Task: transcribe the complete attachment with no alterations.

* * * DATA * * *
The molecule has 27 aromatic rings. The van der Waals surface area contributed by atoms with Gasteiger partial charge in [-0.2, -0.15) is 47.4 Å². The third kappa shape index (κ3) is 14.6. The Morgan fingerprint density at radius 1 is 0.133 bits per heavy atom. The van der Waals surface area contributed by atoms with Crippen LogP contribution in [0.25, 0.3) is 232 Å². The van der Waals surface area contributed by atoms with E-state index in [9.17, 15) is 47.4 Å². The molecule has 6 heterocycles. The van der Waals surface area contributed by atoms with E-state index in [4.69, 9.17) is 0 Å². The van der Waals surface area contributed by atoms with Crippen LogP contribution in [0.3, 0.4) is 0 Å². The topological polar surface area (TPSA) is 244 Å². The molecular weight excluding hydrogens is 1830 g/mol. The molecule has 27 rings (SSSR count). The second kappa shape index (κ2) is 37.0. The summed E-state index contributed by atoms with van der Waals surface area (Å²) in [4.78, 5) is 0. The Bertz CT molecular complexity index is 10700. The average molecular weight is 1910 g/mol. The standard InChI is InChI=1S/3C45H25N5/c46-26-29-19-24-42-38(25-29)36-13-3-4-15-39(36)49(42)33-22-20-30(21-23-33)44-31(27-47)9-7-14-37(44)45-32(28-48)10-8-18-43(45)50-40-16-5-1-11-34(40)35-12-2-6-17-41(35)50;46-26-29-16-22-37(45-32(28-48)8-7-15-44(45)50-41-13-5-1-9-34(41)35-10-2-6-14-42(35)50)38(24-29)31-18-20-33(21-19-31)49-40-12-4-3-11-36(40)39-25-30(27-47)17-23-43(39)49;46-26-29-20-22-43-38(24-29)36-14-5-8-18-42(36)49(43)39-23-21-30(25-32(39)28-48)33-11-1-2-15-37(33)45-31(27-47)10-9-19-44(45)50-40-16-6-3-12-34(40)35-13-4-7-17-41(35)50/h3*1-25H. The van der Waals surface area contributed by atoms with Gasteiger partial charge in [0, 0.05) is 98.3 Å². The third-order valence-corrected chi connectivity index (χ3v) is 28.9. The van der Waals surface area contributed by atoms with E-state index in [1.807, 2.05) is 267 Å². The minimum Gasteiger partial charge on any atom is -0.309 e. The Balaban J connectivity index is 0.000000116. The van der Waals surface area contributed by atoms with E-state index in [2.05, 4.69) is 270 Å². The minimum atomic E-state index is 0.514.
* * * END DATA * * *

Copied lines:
The molecule has 27 aromatic rings. The van der Waals surface area contributed by atoms with Gasteiger partial charge in [-0.2, -0.15) is 47.4 Å². The third kappa shape index (κ3) is 14.6. The Morgan fingerprint density at radius 1 is 0.133 bits per heavy atom. The van der Waals surface area contributed by atoms with Crippen LogP contribution in [0.25, 0.3) is 232 Å². The van der Waals surface area contributed by atoms with E-state index in [9.17, 15) is 47.4 Å². The molecule has 6 heterocycles. The van der Waals surface area contributed by atoms with E-state index in [4.69, 9.17) is 0 Å². The van der Waals surface area contributed by atoms with Crippen LogP contribution in [0.3, 0.4) is 0 Å². The topological polar surface area (TPSA) is 244 Å². The molecular weight excluding hydrogens is 1830 g/mol. The molecule has 27 rings (SSSR count). The second kappa shape index (κ2) is 37.0. The summed E-state index contributed by atoms with van der Waals surface area (Å²) in [4.78, 5) is 0. The Bertz CT molecular complexity index is 10700. The average molecular weight is 1910 g/mol. The standard InChI is InChI=1S/3C45H25N5/c46-26-29-19-24-42-38(25-29)36-13-3-4-15-39(36)49(42)33-22-20-30(21-23-33)44-31(27-47)9-7-14-37(44)45-32(28-48)10-8-18-43(45)50-40-16-5-1-11-34(40)35-12-2-6-17-41(35)50;46-26-29-16-22-37(45-32(28-48)8-7-15-44(45)50-41-13-5-1-9-34(41)35-10-2-6-14-42(35)50)38(24-29)31-18-20-33(21-19-31)49-40-12-4-3-11-36(40)39-25-30(27-47)17-23-43(39)49;46-26-29-20-22-43-38(24-29)36-14-5-8-18-42(36)49(43)39-23-21-30(25-32(39)28-48)33-11-1-2-15-37(33)45-31(27-47)10-9-19-44(45)50-40-16-6-3-12-34(40)35-13-4-7-17-41(35)50/h3*1-25H. The van der Waals surface area contributed by atoms with Gasteiger partial charge in [0, 0.05) is 98.3 Å². The third-order valence-corrected chi connectivity index (χ3v) is 28.9. The van der Waals surface area contributed by atoms with E-state index in [1.807, 2.05) is 267 Å². The minimum Gasteiger partial charge on any atom is -0.309 e. The Balaban J connectivity index is 0.000000116. The van der Waals surface area contributed by atoms with E-state index in [2.05, 4.69) is 270 Å². The minimum atomic E-state index is 0.514.